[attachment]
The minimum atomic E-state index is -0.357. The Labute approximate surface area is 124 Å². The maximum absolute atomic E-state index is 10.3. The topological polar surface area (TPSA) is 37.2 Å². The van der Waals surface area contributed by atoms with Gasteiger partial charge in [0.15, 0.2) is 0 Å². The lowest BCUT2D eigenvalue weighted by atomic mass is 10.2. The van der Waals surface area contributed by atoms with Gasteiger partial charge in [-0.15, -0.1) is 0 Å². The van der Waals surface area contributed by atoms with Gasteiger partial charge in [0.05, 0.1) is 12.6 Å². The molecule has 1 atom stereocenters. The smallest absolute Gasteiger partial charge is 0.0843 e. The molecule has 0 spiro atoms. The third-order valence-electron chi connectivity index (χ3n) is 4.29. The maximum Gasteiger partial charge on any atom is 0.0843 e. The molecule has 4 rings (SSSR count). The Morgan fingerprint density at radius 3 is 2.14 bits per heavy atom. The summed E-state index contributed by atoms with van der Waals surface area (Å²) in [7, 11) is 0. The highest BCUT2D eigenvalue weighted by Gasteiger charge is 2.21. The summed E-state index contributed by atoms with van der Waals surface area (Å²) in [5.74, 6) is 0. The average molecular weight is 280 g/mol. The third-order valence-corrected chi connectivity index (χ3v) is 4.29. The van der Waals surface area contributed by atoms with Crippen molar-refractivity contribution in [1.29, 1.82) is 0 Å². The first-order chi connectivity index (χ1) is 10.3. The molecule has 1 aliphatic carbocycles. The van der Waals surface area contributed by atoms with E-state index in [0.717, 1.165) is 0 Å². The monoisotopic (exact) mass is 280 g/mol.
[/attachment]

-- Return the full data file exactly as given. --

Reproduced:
The minimum atomic E-state index is -0.357. The Labute approximate surface area is 124 Å². The maximum absolute atomic E-state index is 10.3. The topological polar surface area (TPSA) is 37.2 Å². The van der Waals surface area contributed by atoms with Gasteiger partial charge in [0.15, 0.2) is 0 Å². The lowest BCUT2D eigenvalue weighted by atomic mass is 10.2. The van der Waals surface area contributed by atoms with Gasteiger partial charge in [-0.15, -0.1) is 0 Å². The van der Waals surface area contributed by atoms with Gasteiger partial charge in [0.05, 0.1) is 12.6 Å². The molecule has 1 atom stereocenters. The smallest absolute Gasteiger partial charge is 0.0843 e. The molecule has 0 spiro atoms. The third-order valence-electron chi connectivity index (χ3n) is 4.29. The maximum Gasteiger partial charge on any atom is 0.0843 e. The molecule has 4 rings (SSSR count). The Morgan fingerprint density at radius 3 is 2.14 bits per heavy atom. The summed E-state index contributed by atoms with van der Waals surface area (Å²) in [7, 11) is 0. The highest BCUT2D eigenvalue weighted by Gasteiger charge is 2.21. The summed E-state index contributed by atoms with van der Waals surface area (Å²) in [5.74, 6) is 0. The average molecular weight is 280 g/mol. The third-order valence-corrected chi connectivity index (χ3v) is 4.29. The van der Waals surface area contributed by atoms with Crippen molar-refractivity contribution in [1.29, 1.82) is 0 Å². The first-order chi connectivity index (χ1) is 10.3. The molecule has 1 aliphatic carbocycles. The van der Waals surface area contributed by atoms with E-state index in [0.717, 1.165) is 0 Å². The monoisotopic (exact) mass is 280 g/mol.